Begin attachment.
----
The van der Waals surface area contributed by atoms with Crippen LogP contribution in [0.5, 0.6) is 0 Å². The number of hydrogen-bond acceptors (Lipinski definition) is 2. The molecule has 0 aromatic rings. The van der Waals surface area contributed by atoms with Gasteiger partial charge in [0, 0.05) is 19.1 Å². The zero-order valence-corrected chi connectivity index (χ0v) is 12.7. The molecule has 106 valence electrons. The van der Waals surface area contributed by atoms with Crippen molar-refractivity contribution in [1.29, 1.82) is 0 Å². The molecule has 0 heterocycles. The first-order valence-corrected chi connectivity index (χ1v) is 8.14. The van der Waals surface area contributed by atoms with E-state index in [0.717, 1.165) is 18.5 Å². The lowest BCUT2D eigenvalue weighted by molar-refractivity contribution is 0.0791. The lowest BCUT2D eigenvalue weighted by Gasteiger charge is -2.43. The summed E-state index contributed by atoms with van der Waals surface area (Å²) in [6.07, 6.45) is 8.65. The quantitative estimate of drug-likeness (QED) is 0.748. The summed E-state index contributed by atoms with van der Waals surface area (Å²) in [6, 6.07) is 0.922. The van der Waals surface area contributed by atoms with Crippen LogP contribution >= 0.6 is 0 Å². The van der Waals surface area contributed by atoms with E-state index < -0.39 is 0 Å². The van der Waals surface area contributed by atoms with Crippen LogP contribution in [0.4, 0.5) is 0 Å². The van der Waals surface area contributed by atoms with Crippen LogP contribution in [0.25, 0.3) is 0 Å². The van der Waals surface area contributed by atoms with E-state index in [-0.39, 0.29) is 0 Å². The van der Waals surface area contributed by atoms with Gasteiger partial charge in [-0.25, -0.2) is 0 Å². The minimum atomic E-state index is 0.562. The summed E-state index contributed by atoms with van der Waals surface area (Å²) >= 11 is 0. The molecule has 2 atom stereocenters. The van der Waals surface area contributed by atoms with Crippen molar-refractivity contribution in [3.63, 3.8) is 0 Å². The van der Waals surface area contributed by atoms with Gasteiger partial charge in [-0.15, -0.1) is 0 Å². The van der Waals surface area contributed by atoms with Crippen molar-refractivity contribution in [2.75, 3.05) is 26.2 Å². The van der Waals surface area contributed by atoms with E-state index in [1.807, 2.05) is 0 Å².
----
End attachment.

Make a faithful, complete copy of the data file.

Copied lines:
The van der Waals surface area contributed by atoms with Crippen LogP contribution in [0.5, 0.6) is 0 Å². The number of hydrogen-bond acceptors (Lipinski definition) is 2. The molecule has 0 aromatic rings. The van der Waals surface area contributed by atoms with Gasteiger partial charge in [0, 0.05) is 19.1 Å². The zero-order valence-corrected chi connectivity index (χ0v) is 12.7. The molecule has 106 valence electrons. The van der Waals surface area contributed by atoms with Crippen molar-refractivity contribution in [1.29, 1.82) is 0 Å². The molecule has 0 heterocycles. The first-order valence-corrected chi connectivity index (χ1v) is 8.14. The van der Waals surface area contributed by atoms with E-state index in [0.717, 1.165) is 18.5 Å². The lowest BCUT2D eigenvalue weighted by molar-refractivity contribution is 0.0791. The lowest BCUT2D eigenvalue weighted by Gasteiger charge is -2.43. The summed E-state index contributed by atoms with van der Waals surface area (Å²) in [6.07, 6.45) is 8.65. The quantitative estimate of drug-likeness (QED) is 0.748. The summed E-state index contributed by atoms with van der Waals surface area (Å²) in [6, 6.07) is 0.922. The van der Waals surface area contributed by atoms with Crippen LogP contribution >= 0.6 is 0 Å². The van der Waals surface area contributed by atoms with E-state index < -0.39 is 0 Å². The van der Waals surface area contributed by atoms with Crippen LogP contribution in [0.4, 0.5) is 0 Å². The van der Waals surface area contributed by atoms with Crippen LogP contribution in [0.25, 0.3) is 0 Å². The van der Waals surface area contributed by atoms with E-state index in [-0.39, 0.29) is 0 Å². The van der Waals surface area contributed by atoms with Gasteiger partial charge in [-0.25, -0.2) is 0 Å². The minimum atomic E-state index is 0.562. The summed E-state index contributed by atoms with van der Waals surface area (Å²) >= 11 is 0. The molecule has 2 atom stereocenters. The van der Waals surface area contributed by atoms with Crippen molar-refractivity contribution in [3.63, 3.8) is 0 Å². The van der Waals surface area contributed by atoms with Gasteiger partial charge in [-0.15, -0.1) is 0 Å². The van der Waals surface area contributed by atoms with Crippen molar-refractivity contribution in [2.75, 3.05) is 26.2 Å². The van der Waals surface area contributed by atoms with E-state index in [1.807, 2.05) is 0 Å².